Bat found in Fuji Park tests positive for rabies

A bat found at Fuji Park on Thursday tested positive for rabies, according to the Carson City Environmental Health Department, Division of Animal Services.

Anyone who may have come in contact with the bat or other wild animals at the park should contact animal services immediately at 887-2171 for more information on rabies exposure.

Rabies is a virus that is usually transmitted by a bite from a wild infected animal, such as a bat, raccoon, skunk or fox.

Children at the park on that date should also be questioned about any contact with wild animals.

"Our main concern is the children who were there," said Pat Wiggins, animal services supervisor. "Parents should ask their kids if they had any direct contact with any wild animals there. If they did, they might need our guidance."

All pets should be vaccinated for rabies starting at 4 months. Any vaccinated pets that may have been exposed to the bat, should receive a booster within five days of the exposure, or by Sept. 20. However, once an unvaccinated pet has been exposed to a rabid animal, it cannot receive the vaccination.

The symptoms of rabies typically appear at least four days after the bite occurs. But in rare cases, symptoms don't show up for more than a year.

One of the most distinctive signs of a rabies infection is a tingling or twitching sensation around the area of the animal bite. It is often accompanied by a fever, headache, muscle aches, loss of appetite, nausea and fatigue.

As the infection progresses, a child infected with rabies may develop any of the following symptoms:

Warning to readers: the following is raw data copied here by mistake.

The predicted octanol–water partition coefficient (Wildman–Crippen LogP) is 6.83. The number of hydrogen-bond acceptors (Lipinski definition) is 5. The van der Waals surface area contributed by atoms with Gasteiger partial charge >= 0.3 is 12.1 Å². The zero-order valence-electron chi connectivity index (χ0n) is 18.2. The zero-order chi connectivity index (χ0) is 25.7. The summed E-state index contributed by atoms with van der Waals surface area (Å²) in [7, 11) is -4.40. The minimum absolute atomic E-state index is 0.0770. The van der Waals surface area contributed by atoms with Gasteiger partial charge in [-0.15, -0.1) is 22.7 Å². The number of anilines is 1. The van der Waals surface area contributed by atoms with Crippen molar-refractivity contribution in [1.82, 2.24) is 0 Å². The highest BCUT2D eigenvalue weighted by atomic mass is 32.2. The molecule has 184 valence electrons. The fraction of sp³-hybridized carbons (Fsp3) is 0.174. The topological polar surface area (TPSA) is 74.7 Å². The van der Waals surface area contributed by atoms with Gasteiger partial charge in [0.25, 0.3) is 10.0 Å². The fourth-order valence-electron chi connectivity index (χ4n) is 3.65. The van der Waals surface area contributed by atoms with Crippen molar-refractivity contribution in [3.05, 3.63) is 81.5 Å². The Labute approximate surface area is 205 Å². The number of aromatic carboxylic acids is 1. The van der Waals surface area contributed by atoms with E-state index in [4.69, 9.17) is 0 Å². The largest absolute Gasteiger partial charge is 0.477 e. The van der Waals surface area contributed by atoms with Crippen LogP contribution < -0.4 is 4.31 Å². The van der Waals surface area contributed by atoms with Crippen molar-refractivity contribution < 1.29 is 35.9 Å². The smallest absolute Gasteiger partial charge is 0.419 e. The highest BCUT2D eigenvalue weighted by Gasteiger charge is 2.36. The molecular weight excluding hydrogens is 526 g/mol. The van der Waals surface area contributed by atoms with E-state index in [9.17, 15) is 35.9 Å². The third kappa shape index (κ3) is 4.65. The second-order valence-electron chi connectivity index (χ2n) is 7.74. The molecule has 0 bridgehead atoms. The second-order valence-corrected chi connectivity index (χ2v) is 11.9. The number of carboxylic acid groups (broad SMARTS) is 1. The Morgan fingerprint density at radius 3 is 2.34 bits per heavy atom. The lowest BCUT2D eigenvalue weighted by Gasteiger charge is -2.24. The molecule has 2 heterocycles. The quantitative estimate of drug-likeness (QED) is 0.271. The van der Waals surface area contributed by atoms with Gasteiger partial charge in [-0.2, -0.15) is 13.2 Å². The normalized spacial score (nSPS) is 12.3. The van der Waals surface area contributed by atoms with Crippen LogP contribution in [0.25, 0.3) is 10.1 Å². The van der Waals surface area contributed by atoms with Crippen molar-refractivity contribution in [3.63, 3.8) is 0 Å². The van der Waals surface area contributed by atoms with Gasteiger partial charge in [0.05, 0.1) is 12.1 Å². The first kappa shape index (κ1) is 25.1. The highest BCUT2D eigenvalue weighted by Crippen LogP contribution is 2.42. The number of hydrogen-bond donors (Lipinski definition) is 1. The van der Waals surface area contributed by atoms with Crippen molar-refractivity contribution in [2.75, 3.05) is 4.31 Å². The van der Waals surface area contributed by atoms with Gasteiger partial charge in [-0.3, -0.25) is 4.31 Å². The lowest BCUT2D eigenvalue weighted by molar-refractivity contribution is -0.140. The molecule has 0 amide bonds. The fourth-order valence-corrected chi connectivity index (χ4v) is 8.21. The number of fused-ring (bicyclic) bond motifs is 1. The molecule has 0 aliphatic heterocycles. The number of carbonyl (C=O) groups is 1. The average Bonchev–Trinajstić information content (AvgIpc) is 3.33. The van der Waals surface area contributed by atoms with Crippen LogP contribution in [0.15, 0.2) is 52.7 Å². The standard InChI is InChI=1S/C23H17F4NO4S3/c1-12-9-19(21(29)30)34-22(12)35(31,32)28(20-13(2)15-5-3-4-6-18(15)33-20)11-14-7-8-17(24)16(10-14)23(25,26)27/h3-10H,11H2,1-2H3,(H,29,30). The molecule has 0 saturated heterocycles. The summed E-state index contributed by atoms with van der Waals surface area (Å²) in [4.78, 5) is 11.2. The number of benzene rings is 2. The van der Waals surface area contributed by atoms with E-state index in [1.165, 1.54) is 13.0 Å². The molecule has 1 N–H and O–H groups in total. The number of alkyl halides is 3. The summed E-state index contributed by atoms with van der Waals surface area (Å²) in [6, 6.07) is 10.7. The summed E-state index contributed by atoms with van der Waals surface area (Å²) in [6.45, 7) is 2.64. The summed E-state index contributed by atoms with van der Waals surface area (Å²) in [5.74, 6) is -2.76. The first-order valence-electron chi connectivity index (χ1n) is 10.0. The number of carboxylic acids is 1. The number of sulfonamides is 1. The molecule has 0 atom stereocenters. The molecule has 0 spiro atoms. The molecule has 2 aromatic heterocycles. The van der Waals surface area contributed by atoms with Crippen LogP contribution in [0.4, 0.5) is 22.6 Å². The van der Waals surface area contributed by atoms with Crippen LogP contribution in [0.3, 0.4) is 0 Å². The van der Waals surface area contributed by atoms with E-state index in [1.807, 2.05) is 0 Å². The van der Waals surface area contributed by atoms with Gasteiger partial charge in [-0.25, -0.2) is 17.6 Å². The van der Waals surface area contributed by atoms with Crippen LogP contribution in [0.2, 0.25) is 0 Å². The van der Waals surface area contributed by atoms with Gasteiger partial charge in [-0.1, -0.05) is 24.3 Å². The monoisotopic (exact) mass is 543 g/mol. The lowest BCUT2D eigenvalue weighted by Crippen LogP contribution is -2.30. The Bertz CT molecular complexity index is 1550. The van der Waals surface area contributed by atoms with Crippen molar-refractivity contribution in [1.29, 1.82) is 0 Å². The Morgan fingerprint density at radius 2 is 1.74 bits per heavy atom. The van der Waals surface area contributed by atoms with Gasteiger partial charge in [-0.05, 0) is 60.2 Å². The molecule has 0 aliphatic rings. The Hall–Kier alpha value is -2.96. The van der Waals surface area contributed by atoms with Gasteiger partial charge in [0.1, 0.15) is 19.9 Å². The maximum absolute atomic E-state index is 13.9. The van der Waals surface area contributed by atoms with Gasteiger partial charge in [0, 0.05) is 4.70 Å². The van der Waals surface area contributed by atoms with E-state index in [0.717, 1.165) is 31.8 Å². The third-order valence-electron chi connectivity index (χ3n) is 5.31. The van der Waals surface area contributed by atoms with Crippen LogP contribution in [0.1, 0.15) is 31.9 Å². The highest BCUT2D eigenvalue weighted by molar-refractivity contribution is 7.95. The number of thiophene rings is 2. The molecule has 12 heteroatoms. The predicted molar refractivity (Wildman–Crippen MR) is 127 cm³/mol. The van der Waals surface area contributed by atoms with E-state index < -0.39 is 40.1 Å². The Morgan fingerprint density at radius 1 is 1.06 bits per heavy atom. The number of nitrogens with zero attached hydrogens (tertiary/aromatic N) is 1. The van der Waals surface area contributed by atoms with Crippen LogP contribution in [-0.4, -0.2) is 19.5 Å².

• irritability

• excessive movements or agitation

• confusion

• hallucinations

• aggressiveness

• bizarre or abnormal thoughts

• muscle spasms

• abnormal postures

• seizures (convulsions)

• weakness or paralysis

• extreme sensitivity to bright lights, sounds or touch

• increased production of saliva or tears

• difficulty speaking

In animals, the first sign of a rabies infection is usually a change in behavior.

Rabid animals usually stop eating and drinking and may appear to want to be left alone. After the initial onset of symptoms, the animal may become vicious or begin to show signs of paralysis.

Some rabid animals bite at the slightest provocation and others may be lethargic and difficult to arouse.

Once the animal shows signs of paralysis, the disease progresses very quickly and the animal dies.


Anyone who may have come in contact with a bat or any other wild animals at Fuji Park on Thursday, should call Carson City Animal Services at 887-2171.


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